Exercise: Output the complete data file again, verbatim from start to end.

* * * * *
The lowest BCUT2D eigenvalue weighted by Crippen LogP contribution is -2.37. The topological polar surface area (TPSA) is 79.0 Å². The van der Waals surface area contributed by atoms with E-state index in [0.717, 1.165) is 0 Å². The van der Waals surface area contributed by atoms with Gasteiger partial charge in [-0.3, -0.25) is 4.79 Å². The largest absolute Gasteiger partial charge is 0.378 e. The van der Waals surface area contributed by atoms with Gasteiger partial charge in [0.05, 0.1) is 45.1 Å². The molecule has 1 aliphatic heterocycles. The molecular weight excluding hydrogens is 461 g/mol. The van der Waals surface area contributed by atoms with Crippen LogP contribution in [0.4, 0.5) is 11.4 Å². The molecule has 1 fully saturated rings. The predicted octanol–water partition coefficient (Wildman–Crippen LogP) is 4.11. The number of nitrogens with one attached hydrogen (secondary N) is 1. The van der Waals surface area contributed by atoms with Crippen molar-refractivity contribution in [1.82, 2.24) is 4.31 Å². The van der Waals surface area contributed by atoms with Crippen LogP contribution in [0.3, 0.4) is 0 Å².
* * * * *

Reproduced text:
The lowest BCUT2D eigenvalue weighted by Crippen LogP contribution is -2.37. The topological polar surface area (TPSA) is 79.0 Å². The van der Waals surface area contributed by atoms with E-state index in [0.717, 1.165) is 0 Å². The van der Waals surface area contributed by atoms with Gasteiger partial charge in [-0.3, -0.25) is 4.79 Å². The largest absolute Gasteiger partial charge is 0.378 e. The van der Waals surface area contributed by atoms with Gasteiger partial charge in [0.05, 0.1) is 45.1 Å². The molecule has 1 aliphatic heterocycles. The molecular weight excluding hydrogens is 461 g/mol. The van der Waals surface area contributed by atoms with Crippen LogP contribution in [0.4, 0.5) is 11.4 Å². The molecule has 1 fully saturated rings. The predicted octanol–water partition coefficient (Wildman–Crippen LogP) is 4.11. The number of nitrogens with one attached hydrogen (secondary N) is 1. The van der Waals surface area contributed by atoms with Crippen molar-refractivity contribution in [1.82, 2.24) is 4.31 Å². The van der Waals surface area contributed by atoms with Crippen LogP contribution in [0.3, 0.4) is 0 Å².